The Biggest Mobilization Yet Against Prop B – “Bad Medicine” in GGP – “How Would Prop. B Change Health Costs?”

Read below to get the deets on today’s big anti-Prop B mobilization at the east end of the Golden Gate Park Panhandle.

So maybe somebody will give you a novelty pill bottle today – this is the reason why.

Now, the Bay Citizen‘s Elizabeth Lesly Stevens and Tasneem Raja have been all over the Prop B recently. Check out their recent efforts along with lively commentary from readers:

How much more would city employees pay for health care under Prop. B?

Bay Citizen Analysis: How Would Prop. B Change Health Costs?

And, from the pro-B people, here’s something they put together that didn’t cost a dime:

San Francisco City Workers are Overpaid

(Actually, I didn’t know that these free text-to-computer voice characters could be made to dance.)

(Or maybe the Prop B people spent $20k on it – I can’t really tell.)

O.K., back to today’s event.

This is a big deal covering many supervisorial districts. See?

Click to expand

Thank Gaia the Hawaiian Surfers Union was there as well:

And here are your Prop B props:

All the deets:

“Hundreds Of Anti-Prop B Volunteers To Mobilize Saturday After Panhandle Gathering, “Pill Bottle” Giveaway In S.F. Neighborhoods

Massive mobilization of hundreds of volunteers against Proposition B, which will double the cost of children’s health care. Throughout the day, volunteers will be tabling in neighborhoods with “pill bottle” giveaways to symbolize that Prop B is “bad medicine.” Other volunteers will spread out around the city and knock on doors to educate voters about the bad effects of Prop B.”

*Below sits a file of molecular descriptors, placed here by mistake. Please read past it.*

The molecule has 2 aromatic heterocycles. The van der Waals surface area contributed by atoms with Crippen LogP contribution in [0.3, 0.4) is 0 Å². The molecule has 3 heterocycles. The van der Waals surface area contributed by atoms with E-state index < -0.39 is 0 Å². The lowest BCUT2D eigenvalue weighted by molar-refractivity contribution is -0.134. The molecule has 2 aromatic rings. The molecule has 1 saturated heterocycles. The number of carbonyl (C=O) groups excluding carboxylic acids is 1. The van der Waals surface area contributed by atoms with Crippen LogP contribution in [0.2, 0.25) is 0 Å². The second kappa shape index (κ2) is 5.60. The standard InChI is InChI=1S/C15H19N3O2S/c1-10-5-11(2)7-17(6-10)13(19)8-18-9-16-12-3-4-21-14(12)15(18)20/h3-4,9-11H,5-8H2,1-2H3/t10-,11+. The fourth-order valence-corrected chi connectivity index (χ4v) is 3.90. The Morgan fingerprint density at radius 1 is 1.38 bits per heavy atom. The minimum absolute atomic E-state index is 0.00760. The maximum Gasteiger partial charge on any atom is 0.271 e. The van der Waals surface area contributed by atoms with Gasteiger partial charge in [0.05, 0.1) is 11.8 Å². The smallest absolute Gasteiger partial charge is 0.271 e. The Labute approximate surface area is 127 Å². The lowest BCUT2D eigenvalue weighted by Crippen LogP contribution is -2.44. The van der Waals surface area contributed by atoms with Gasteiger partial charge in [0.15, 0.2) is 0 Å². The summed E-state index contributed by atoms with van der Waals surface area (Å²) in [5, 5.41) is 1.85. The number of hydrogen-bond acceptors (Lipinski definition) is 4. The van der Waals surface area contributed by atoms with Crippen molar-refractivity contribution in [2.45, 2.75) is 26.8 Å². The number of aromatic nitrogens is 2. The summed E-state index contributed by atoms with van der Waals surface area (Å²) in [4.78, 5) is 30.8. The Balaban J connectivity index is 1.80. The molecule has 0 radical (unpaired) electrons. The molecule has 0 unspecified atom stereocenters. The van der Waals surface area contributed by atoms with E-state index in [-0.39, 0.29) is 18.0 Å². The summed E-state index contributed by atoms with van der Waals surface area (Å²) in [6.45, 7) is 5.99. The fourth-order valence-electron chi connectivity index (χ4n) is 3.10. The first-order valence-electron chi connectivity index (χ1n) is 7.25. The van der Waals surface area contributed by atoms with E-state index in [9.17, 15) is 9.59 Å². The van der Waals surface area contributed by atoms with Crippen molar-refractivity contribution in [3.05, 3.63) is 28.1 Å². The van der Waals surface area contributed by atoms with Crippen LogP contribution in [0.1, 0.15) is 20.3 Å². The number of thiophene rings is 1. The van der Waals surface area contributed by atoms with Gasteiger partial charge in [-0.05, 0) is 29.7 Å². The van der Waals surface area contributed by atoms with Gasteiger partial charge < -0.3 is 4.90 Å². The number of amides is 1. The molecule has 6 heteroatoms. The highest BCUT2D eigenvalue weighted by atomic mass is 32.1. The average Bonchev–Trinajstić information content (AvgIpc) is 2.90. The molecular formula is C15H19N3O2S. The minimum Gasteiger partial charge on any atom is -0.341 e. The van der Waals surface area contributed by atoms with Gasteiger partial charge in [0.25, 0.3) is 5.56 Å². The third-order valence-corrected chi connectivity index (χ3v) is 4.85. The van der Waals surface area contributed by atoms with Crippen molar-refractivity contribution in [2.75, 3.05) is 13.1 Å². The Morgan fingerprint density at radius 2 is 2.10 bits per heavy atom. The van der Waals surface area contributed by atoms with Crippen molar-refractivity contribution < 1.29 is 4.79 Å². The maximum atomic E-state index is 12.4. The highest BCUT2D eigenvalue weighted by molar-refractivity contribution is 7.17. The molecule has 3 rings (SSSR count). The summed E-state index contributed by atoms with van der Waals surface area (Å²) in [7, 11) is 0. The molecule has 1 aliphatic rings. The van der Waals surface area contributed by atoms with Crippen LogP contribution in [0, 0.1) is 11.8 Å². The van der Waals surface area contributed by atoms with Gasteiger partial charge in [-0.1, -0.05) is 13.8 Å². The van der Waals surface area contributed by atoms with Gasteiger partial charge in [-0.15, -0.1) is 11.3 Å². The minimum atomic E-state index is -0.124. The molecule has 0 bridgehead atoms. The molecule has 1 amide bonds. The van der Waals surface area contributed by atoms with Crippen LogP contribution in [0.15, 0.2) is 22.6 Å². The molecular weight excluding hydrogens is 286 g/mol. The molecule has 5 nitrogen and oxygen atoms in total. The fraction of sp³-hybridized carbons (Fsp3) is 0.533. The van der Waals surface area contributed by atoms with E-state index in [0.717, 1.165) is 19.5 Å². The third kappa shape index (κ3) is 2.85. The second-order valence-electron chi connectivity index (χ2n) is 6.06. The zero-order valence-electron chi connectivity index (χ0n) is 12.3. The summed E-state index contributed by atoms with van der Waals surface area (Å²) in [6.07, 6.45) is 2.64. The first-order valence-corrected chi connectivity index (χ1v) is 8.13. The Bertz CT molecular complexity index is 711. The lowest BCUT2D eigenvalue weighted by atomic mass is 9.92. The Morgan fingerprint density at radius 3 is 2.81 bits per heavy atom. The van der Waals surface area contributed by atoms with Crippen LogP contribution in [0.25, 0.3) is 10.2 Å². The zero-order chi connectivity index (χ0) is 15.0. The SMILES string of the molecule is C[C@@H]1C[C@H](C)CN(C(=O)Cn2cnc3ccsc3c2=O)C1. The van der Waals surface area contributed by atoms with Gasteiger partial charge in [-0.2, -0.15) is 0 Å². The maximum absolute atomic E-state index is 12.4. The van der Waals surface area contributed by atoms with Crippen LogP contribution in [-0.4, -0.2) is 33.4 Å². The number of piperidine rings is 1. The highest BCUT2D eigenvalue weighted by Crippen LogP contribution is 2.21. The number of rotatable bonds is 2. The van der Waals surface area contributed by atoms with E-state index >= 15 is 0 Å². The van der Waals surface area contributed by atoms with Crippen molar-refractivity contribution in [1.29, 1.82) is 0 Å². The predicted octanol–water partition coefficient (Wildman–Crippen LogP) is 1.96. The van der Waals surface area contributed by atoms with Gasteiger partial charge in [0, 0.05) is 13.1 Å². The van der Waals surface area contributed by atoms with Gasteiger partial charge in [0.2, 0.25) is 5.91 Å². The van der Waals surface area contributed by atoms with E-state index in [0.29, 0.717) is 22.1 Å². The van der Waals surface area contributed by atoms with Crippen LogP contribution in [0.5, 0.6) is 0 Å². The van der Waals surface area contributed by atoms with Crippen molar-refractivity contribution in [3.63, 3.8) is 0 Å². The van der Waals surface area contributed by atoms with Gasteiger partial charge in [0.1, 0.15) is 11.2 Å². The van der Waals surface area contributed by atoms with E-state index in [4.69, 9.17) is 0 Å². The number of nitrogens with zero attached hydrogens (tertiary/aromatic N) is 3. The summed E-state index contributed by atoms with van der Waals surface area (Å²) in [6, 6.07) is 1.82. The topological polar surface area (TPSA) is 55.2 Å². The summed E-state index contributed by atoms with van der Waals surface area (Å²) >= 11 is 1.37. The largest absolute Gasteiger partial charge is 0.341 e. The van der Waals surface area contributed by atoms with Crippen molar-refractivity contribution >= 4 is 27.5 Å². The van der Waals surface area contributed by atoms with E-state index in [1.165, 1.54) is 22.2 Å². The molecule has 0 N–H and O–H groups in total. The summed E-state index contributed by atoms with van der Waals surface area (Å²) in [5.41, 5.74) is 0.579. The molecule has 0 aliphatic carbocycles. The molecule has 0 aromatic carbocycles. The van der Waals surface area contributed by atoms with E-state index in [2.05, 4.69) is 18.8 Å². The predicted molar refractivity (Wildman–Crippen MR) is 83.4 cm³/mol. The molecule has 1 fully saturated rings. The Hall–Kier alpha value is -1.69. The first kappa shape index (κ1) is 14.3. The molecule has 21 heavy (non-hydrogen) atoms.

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One Response to “The Biggest Mobilization Yet Against Prop B – “Bad Medicine” in GGP – “How Would Prop. B Change Health Costs?””

  1. sfcitizen says:

    “Dear Editor:

    Your rundown of Adachi’s Proposition B, an apparent trial balloon for a mayoral run, omits crucial facts.

    The unions have already made concessions for this year. Should the taxpayer be playing wage negotiator? Shouldn’t Adachi have gathered more public input before setting Prop B into stone? Is it fair that one individual, Michael Moritz, can finance signature collection for an initiative? (Signature gatherers should never be paid; the initiative system has been corrupted by big money).

    While the upper tier can pay more towards pension and health care, lower-paid clerical staff and teachers face hardships. If such a proposition is to be put before the voters, it should be progressive, not regressive.

    The estimated $120 million in “savings,” also means $120 million less spent locally, as the majority of these workers would likely have spent and not saved this money . Pension shortfalls and healthcare costs are a nationwide crisis; one municipality can not fix this alone.

    Similarly, Sean Elsbernd ‘s Prop G, which is mislabled “Fix MUNI now,” does not solve anything. This is just a crude attempt by Elsbernd to harness sentiment against MUNI and channel it against the drivers. As with Prop B, it will not bridge the shortfall but will hurt driver morale (and system performance). Again, SPUR, a “nonprofit” funded by big business, fully financed this initiative.

    Unions, unfortunately, no longer represent the interests of their members but, instead, cuddle up with our corporate elites. Unionized workers are complacent and allow management to run the show with scarcely a murmur. As long as this continues, we will find unions supporting such absurdities as the $7 Arboretum fee and construction projects which are not in the interest of the public good.